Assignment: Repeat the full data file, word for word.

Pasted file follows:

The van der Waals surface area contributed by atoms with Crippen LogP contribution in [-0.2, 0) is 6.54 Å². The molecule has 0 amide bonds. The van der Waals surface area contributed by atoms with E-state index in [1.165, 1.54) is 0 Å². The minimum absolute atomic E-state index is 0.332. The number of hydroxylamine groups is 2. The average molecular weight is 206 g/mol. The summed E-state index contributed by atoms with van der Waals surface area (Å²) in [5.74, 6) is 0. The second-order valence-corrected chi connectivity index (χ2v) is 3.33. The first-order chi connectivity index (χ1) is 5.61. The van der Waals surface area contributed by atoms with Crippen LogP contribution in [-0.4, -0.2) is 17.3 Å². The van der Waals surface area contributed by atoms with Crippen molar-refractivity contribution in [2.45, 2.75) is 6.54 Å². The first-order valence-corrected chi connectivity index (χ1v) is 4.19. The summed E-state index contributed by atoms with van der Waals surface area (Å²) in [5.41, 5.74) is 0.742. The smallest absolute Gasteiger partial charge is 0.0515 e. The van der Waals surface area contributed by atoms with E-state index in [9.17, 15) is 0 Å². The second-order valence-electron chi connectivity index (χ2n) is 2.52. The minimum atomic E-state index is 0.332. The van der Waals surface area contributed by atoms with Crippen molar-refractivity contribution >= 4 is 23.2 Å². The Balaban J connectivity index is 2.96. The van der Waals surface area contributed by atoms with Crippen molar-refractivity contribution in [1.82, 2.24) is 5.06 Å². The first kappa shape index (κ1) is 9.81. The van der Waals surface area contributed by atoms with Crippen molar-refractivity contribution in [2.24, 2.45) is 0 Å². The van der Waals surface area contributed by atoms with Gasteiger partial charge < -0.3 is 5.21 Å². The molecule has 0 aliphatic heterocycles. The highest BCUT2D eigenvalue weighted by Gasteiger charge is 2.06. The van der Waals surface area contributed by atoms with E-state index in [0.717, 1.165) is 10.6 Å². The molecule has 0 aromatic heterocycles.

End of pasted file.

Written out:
The van der Waals surface area contributed by atoms with Crippen LogP contribution in [-0.2, 0) is 6.54 Å². The molecule has 0 amide bonds. The van der Waals surface area contributed by atoms with E-state index in [1.165, 1.54) is 0 Å². The minimum absolute atomic E-state index is 0.332. The number of hydroxylamine groups is 2. The average molecular weight is 206 g/mol. The summed E-state index contributed by atoms with van der Waals surface area (Å²) in [5.74, 6) is 0. The second-order valence-corrected chi connectivity index (χ2v) is 3.33. The first-order chi connectivity index (χ1) is 5.61. The van der Waals surface area contributed by atoms with Crippen LogP contribution in [-0.4, -0.2) is 17.3 Å². The van der Waals surface area contributed by atoms with Crippen molar-refractivity contribution in [2.45, 2.75) is 6.54 Å². The first-order valence-corrected chi connectivity index (χ1v) is 4.19. The summed E-state index contributed by atoms with van der Waals surface area (Å²) in [5.41, 5.74) is 0.742. The smallest absolute Gasteiger partial charge is 0.0515 e. The van der Waals surface area contributed by atoms with E-state index in [9.17, 15) is 0 Å². The second-order valence-electron chi connectivity index (χ2n) is 2.52. The minimum atomic E-state index is 0.332. The van der Waals surface area contributed by atoms with Crippen molar-refractivity contribution >= 4 is 23.2 Å². The Balaban J connectivity index is 2.96. The van der Waals surface area contributed by atoms with Crippen molar-refractivity contribution in [1.82, 2.24) is 5.06 Å². The first kappa shape index (κ1) is 9.81. The van der Waals surface area contributed by atoms with Crippen molar-refractivity contribution in [2.24, 2.45) is 0 Å². The van der Waals surface area contributed by atoms with Gasteiger partial charge < -0.3 is 5.21 Å². The molecule has 0 aliphatic heterocycles. The highest BCUT2D eigenvalue weighted by Gasteiger charge is 2.06. The van der Waals surface area contributed by atoms with E-state index in [0.717, 1.165) is 10.6 Å². The molecule has 0 aromatic heterocycles.